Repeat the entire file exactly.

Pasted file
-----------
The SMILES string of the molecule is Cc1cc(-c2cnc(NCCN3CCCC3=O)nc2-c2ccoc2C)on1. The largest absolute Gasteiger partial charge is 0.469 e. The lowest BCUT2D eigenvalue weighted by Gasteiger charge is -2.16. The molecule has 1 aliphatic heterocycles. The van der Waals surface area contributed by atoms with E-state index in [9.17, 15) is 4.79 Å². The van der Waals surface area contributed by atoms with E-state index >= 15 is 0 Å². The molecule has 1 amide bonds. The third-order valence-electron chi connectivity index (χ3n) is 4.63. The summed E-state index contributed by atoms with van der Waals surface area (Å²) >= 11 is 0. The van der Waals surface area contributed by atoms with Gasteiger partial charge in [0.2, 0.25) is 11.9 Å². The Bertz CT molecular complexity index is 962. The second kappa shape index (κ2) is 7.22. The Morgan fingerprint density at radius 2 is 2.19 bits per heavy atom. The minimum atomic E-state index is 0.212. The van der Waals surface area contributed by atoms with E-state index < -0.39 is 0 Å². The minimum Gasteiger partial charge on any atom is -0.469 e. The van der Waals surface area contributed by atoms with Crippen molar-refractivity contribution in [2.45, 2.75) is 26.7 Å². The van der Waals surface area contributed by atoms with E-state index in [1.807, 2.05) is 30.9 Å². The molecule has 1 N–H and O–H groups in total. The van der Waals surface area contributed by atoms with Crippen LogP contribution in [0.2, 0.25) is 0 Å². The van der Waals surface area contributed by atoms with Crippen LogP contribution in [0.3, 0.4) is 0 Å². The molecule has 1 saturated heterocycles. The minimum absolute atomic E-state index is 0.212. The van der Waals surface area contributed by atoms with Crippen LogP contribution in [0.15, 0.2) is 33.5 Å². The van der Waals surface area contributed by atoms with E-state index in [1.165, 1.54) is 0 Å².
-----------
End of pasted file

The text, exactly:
The SMILES string of the molecule is Cc1cc(-c2cnc(NCCN3CCCC3=O)nc2-c2ccoc2C)on1. The largest absolute Gasteiger partial charge is 0.469 e. The lowest BCUT2D eigenvalue weighted by Gasteiger charge is -2.16. The molecule has 1 aliphatic heterocycles. The van der Waals surface area contributed by atoms with E-state index in [9.17, 15) is 4.79 Å². The van der Waals surface area contributed by atoms with E-state index >= 15 is 0 Å². The molecule has 1 amide bonds. The third-order valence-electron chi connectivity index (χ3n) is 4.63. The summed E-state index contributed by atoms with van der Waals surface area (Å²) >= 11 is 0. The van der Waals surface area contributed by atoms with Gasteiger partial charge in [0.2, 0.25) is 11.9 Å². The Bertz CT molecular complexity index is 962. The second kappa shape index (κ2) is 7.22. The Morgan fingerprint density at radius 2 is 2.19 bits per heavy atom. The minimum atomic E-state index is 0.212. The van der Waals surface area contributed by atoms with E-state index < -0.39 is 0 Å². The minimum Gasteiger partial charge on any atom is -0.469 e. The van der Waals surface area contributed by atoms with Crippen molar-refractivity contribution in [2.45, 2.75) is 26.7 Å². The van der Waals surface area contributed by atoms with E-state index in [1.807, 2.05) is 30.9 Å². The molecule has 1 N–H and O–H groups in total. The van der Waals surface area contributed by atoms with Crippen LogP contribution in [0.2, 0.25) is 0 Å². The van der Waals surface area contributed by atoms with Crippen LogP contribution in [0.3, 0.4) is 0 Å². The molecule has 1 saturated heterocycles. The minimum absolute atomic E-state index is 0.212. The van der Waals surface area contributed by atoms with Crippen LogP contribution in [0.15, 0.2) is 33.5 Å². The van der Waals surface area contributed by atoms with E-state index in [1.165, 1.54) is 0 Å².